This provided money to take the railroad to California, Oregon, and Seattle. There was money for steamship passage to Valdez and to buy a wagon and goods for the trip to Fairbanks.
Before coming to Alaska, the young newlyweds had traveled to meet William's uncle in the gold mining country of the Sierra Nevadas in northern California. There they also visited with Elspeth's very old aunt (she was in her late 80s) who worked in a house on the Barbary Coast in San Francisco during the California Gold Rush (c. 1849-1860).
From California they took the railroad north to visit relatives in Linn co., Ore. This was where Elspeth’s mother had been born — Mary Jane WALKER, b. Sep. 1870, Linn co., Ore., on a farm north of Peoria, Ore.
Eventually, in Seattle, they boarded an Alaska Steamship Company steamer heading for Valdez, Alaska.
1920’s pioneers choose wagon rather than bus
When they arrived in Valdez, they found the way to Fairbanks was on the Richardson Highway. While by 1919, most of the highway traffic was motorized, William and Elspeth wanted to save money and to have a more pioneer-like experience, so they bought a wagon and team. The journey was over 360 miles and they took 16 days for their trip.
Back to Elspeth’s new found quilt blocks
Elspeth remained all her life in Alaska — she bore 7 children, raised two additional stepchildren, eventually had 3 husbands, and was a B&B operator in Tok — quilting all the while. When she passed in 1996, in Fairbanks, her quilts were stored. It wasn’t until recently that some of these old patterns were found.
Here is a bit more background of her quilt patterns.
Her wedding hope chest is filled with quilt patterns
When Elspeth was married, one of her wedding gifts was a package of printed quilt patterns.
El’s grandmother, her mother, and her sisters created this collection. They placed it in a hope chest with fabric scraps as a very special gift for their new bride. The hope chest was handmade by her father from Kentucky hardwoods.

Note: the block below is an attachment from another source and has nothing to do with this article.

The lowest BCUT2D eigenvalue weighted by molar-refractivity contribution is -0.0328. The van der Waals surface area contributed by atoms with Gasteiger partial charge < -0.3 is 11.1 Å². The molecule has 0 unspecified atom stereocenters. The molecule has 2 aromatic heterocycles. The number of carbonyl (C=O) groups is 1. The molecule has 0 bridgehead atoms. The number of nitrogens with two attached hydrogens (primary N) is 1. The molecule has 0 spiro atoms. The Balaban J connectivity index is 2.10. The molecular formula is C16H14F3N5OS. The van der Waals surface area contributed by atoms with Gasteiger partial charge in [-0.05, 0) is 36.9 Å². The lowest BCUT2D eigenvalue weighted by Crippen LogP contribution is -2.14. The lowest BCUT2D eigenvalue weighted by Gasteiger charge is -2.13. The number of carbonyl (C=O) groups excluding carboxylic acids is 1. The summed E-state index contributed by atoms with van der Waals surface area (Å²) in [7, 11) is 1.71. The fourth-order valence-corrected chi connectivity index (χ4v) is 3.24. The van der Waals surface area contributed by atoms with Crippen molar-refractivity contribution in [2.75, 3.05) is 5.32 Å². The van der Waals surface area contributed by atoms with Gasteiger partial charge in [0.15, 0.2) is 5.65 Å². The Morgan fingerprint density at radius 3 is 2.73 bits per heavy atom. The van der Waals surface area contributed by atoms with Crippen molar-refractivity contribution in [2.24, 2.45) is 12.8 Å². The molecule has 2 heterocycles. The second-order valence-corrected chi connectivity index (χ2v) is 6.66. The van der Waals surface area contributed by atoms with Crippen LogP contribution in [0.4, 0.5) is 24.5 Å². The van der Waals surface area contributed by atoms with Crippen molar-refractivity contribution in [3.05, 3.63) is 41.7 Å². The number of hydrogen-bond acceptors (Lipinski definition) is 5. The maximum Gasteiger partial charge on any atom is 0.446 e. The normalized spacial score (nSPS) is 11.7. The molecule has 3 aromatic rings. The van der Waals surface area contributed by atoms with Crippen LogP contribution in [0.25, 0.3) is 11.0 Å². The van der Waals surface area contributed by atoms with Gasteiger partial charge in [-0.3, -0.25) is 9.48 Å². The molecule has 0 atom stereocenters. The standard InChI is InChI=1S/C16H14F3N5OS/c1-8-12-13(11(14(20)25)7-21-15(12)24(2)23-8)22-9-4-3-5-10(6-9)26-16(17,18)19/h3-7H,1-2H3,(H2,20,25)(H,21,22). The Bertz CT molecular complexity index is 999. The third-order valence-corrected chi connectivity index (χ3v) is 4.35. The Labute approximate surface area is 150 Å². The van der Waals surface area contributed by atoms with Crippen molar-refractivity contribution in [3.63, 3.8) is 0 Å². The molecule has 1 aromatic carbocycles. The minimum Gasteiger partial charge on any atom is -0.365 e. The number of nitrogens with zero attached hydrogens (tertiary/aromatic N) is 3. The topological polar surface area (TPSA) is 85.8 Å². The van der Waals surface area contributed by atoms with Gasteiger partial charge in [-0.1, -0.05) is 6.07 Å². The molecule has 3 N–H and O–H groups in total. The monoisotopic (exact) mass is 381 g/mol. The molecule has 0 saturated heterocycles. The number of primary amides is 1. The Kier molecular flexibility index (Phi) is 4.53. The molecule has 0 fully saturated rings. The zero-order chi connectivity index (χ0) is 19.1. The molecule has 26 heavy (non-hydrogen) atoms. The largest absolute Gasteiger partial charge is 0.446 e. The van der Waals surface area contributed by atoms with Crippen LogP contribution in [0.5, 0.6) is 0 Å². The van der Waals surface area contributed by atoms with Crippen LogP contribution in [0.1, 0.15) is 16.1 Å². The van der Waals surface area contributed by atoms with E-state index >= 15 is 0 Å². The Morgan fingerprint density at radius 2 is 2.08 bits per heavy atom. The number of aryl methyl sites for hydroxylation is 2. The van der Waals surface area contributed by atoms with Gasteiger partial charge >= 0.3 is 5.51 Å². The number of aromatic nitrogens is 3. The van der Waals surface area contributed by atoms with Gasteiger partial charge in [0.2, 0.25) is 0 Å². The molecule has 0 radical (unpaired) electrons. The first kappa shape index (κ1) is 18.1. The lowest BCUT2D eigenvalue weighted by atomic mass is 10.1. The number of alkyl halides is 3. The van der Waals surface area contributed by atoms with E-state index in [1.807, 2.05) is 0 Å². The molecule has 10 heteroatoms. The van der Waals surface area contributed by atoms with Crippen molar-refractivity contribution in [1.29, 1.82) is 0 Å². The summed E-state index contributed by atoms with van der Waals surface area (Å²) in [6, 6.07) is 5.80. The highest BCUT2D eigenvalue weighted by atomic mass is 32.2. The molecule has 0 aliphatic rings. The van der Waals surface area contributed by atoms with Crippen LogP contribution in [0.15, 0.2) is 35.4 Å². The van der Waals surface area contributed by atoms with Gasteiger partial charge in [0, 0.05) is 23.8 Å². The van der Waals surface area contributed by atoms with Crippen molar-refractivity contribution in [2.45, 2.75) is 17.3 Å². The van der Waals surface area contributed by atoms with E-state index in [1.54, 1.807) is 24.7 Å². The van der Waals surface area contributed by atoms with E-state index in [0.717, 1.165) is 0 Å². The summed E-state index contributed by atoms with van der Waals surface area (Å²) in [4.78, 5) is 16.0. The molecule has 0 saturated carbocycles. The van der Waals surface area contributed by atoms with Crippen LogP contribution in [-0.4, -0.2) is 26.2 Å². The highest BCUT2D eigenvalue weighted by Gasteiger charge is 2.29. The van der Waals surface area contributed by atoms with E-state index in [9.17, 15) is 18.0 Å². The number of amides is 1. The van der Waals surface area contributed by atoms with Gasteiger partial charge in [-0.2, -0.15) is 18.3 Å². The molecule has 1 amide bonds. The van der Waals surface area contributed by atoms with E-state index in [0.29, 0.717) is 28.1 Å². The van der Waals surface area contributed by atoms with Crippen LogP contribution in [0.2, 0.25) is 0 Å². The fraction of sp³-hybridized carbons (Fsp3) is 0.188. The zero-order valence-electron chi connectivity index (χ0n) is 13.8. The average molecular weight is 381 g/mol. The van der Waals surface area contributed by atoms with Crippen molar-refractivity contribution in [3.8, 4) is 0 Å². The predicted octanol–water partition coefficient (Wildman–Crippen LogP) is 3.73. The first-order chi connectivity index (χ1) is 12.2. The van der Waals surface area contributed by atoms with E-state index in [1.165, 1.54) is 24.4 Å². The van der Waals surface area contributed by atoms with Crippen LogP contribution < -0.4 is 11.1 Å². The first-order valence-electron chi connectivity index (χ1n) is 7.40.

Patterns — heritage, traditional, and LHJ, Godey’s — from her family
Grandma Elspeth Martha had cut many patterns from magazines such as the Ladies Home Journal and Godey's Lady's Book. Mary, El’s mother, had collected printed patterns from newspapers and mail order companies when she had traveled to St. Louis for the World Fair in 1904.
Dawn Elise and Margaret Ann, El’s two older sisters, drew patterns from old family quilts and made copies of patterns from mail-order companies. Her two younger sisters, Mattie (Dauphine) and Cleo (Cleopatra), collected four patterns from a local quilter who sold patterns and kits from her home in the county near the Tennessee River.
El’s Great-aunt Marcie had mailed two patterns from California. (Aunt Marcie had once been known as Madame Marcelle. That was in the early days when she worked on the Barbary Coast in San Francisco.)
Quilt block documents are traditional and special
In addition to her wedding collection of patterns, while on her travels, Elspeth pieced adaptations of traditional patterns. She also was becoming a quilt pattern designer and drew new patterns to reflect the sights she experienced in Alaska.
When she arrived in Fairbanks, Alaska, El had 41 block patterns in her collection.
Five blocks found
Moose tracks, spawning salmon, bear paws, raven tracks, and single wedding ring are El’s creations, or modifications of traditionals, which have been added to the ACQC website. Check to see if you can identify these blocks.
Send Peggy and Dawn an email with your guesses. If you are correct, they may send you a small gift and then again, they may not!
The explosion of printed quilt patterns was part of the quilting revival of the late 19th century and the early 20th centuries. This revival, which reached it’s maximum in the 1920’s and 1930’s, was associated with improvements in sewing machine design, electrical sewing machines, and their wide distribution.